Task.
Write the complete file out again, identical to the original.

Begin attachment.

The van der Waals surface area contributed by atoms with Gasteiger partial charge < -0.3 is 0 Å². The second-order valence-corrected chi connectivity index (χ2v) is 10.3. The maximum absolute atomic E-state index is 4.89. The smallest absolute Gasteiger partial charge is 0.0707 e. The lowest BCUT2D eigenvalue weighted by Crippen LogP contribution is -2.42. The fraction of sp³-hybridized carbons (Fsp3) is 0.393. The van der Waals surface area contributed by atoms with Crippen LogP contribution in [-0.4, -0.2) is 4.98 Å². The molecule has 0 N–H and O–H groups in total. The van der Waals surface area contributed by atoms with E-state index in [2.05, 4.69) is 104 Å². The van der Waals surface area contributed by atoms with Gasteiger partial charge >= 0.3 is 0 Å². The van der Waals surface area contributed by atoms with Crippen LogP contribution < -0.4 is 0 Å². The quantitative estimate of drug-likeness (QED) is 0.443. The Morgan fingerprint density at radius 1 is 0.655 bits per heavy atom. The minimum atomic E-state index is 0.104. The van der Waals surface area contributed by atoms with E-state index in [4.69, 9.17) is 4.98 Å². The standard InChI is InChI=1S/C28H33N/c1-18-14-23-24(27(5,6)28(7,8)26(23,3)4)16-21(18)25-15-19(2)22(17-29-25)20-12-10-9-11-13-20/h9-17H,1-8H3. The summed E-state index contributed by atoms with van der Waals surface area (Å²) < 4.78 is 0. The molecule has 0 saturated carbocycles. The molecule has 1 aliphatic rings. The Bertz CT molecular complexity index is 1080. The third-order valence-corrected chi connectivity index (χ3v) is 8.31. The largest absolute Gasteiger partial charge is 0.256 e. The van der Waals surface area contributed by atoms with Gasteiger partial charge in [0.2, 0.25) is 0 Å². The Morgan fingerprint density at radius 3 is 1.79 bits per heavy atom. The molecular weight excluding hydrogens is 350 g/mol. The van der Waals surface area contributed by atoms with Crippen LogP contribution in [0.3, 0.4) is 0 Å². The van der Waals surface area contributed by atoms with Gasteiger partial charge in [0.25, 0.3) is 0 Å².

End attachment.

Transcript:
The van der Waals surface area contributed by atoms with Gasteiger partial charge < -0.3 is 0 Å². The second-order valence-corrected chi connectivity index (χ2v) is 10.3. The maximum absolute atomic E-state index is 4.89. The smallest absolute Gasteiger partial charge is 0.0707 e. The lowest BCUT2D eigenvalue weighted by Crippen LogP contribution is -2.42. The fraction of sp³-hybridized carbons (Fsp3) is 0.393. The van der Waals surface area contributed by atoms with Crippen LogP contribution in [-0.4, -0.2) is 4.98 Å². The molecule has 0 N–H and O–H groups in total. The van der Waals surface area contributed by atoms with E-state index in [2.05, 4.69) is 104 Å². The van der Waals surface area contributed by atoms with Gasteiger partial charge >= 0.3 is 0 Å². The van der Waals surface area contributed by atoms with Crippen LogP contribution < -0.4 is 0 Å². The quantitative estimate of drug-likeness (QED) is 0.443. The Morgan fingerprint density at radius 1 is 0.655 bits per heavy atom. The minimum atomic E-state index is 0.104. The van der Waals surface area contributed by atoms with E-state index in [4.69, 9.17) is 4.98 Å². The standard InChI is InChI=1S/C28H33N/c1-18-14-23-24(27(5,6)28(7,8)26(23,3)4)16-21(18)25-15-19(2)22(17-29-25)20-12-10-9-11-13-20/h9-17H,1-8H3. The summed E-state index contributed by atoms with van der Waals surface area (Å²) < 4.78 is 0. The molecule has 0 saturated carbocycles. The molecule has 1 aliphatic rings. The Bertz CT molecular complexity index is 1080. The third-order valence-corrected chi connectivity index (χ3v) is 8.31. The largest absolute Gasteiger partial charge is 0.256 e. The van der Waals surface area contributed by atoms with Gasteiger partial charge in [0.2, 0.25) is 0 Å². The Morgan fingerprint density at radius 3 is 1.79 bits per heavy atom. The molecular weight excluding hydrogens is 350 g/mol. The van der Waals surface area contributed by atoms with Crippen LogP contribution in [0.3, 0.4) is 0 Å². The van der Waals surface area contributed by atoms with Gasteiger partial charge in [0.25, 0.3) is 0 Å².